Crash Bandicoot ends with your confrontation with Cortex as you battle him on top of his airship, which hovers around his now burning fortress. This boss battle is satisfying, if slightly easy as a final boss. It’s a case of dodging the purple and blue lasers (the purple lasers fly towards you, whilst the blue lasers come from either side of the screen) before spinning back the green lasers until his rocket platform explodes and sends Cortex falling to his apparent death. The game then ends with Crash and Tawna being reunited and flying off into the sunset, which is an okay ending I suppose.
Alternatively, if you manage to collect the relevant items you can travel down an alternative path in “The Great Hall” and skip the battle with Cortex and fly off with Tawna prematurely. But honestly, this doesn’t really add anything and doesn’t seem worth the effort of suffering for long, extensive hours collecting all the gems and keys, especially considering this isn’t the canon ending as established by Crash Bandicoot 2: Cortex Strikes Back.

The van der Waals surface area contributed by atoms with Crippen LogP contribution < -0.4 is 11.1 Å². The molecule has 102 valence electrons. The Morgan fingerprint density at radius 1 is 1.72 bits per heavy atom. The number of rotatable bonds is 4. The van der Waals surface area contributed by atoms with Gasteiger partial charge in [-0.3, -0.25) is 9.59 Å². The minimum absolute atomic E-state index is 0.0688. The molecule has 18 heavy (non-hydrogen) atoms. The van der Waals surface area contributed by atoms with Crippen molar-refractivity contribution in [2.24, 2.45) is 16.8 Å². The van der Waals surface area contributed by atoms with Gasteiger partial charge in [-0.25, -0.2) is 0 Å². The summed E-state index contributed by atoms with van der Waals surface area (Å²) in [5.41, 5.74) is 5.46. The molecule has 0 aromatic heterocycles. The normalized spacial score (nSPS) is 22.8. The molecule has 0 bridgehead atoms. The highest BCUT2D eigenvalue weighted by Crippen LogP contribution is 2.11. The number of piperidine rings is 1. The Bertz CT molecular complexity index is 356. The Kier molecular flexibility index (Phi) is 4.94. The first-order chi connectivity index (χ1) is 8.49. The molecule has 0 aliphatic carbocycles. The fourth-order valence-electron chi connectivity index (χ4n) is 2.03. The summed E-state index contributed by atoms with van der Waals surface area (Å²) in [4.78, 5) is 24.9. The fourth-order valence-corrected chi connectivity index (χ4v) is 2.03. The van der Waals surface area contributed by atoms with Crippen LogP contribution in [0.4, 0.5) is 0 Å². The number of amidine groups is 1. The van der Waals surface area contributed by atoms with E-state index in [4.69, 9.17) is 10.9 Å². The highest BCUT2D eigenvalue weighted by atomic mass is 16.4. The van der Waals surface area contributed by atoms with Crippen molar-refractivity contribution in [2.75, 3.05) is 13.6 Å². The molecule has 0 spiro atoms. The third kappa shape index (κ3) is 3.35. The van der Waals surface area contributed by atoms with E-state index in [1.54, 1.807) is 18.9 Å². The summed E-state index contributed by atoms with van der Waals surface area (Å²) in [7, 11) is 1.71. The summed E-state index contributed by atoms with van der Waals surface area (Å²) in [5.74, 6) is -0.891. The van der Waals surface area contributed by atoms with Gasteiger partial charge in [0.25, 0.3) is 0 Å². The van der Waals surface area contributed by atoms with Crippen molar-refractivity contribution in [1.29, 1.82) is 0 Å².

Another thing that I can consider good, but not brilliant, is the music, which is composed by Josh Mancell. Some levels have better music than others but I never really felt like much of it stood out to me as iconic, or amazing. “Heavy Machinery” has a catchy theme, which sounds rather creative through its electronic sounds as it picks up. My favourite track from the first game is definitely Cortex’s theme. I love how it progressed in the sequels but here was where it was at its most sinister as it really went about making Cortex feel like a threat and the work of pure of evil.